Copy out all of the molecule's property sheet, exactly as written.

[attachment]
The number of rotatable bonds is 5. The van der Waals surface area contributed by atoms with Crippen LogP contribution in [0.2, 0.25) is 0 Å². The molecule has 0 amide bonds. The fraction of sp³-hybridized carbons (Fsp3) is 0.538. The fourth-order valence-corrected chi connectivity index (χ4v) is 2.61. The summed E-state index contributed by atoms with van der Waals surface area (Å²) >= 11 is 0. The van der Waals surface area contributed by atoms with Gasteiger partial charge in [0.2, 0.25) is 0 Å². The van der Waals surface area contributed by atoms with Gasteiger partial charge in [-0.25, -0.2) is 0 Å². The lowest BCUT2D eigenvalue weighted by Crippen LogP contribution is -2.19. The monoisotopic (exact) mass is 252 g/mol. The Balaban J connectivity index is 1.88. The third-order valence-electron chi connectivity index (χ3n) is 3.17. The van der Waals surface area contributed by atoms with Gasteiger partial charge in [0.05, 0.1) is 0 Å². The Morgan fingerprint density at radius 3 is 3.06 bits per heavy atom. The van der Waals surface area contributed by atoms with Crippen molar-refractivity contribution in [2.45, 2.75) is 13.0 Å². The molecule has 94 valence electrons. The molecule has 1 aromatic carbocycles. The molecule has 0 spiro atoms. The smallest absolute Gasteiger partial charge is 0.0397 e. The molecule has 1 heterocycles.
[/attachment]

The number of rotatable bonds is 5. The van der Waals surface area contributed by atoms with Crippen LogP contribution in [0.2, 0.25) is 0 Å². The molecule has 0 amide bonds. The fraction of sp³-hybridized carbons (Fsp3) is 0.538. The fourth-order valence-corrected chi connectivity index (χ4v) is 2.61. The summed E-state index contributed by atoms with van der Waals surface area (Å²) >= 11 is 0. The van der Waals surface area contributed by atoms with Gasteiger partial charge in [0.2, 0.25) is 0 Å². The van der Waals surface area contributed by atoms with Gasteiger partial charge in [-0.25, -0.2) is 0 Å². The lowest BCUT2D eigenvalue weighted by Crippen LogP contribution is -2.19. The monoisotopic (exact) mass is 252 g/mol. The Balaban J connectivity index is 1.88. The third-order valence-electron chi connectivity index (χ3n) is 3.17. The van der Waals surface area contributed by atoms with Gasteiger partial charge in [0.05, 0.1) is 0 Å². The Morgan fingerprint density at radius 3 is 3.06 bits per heavy atom. The van der Waals surface area contributed by atoms with Crippen molar-refractivity contribution in [2.45, 2.75) is 13.0 Å². The molecule has 94 valence electrons. The molecule has 1 aromatic carbocycles. The molecule has 0 spiro atoms. The smallest absolute Gasteiger partial charge is 0.0397 e. The molecule has 1 heterocycles.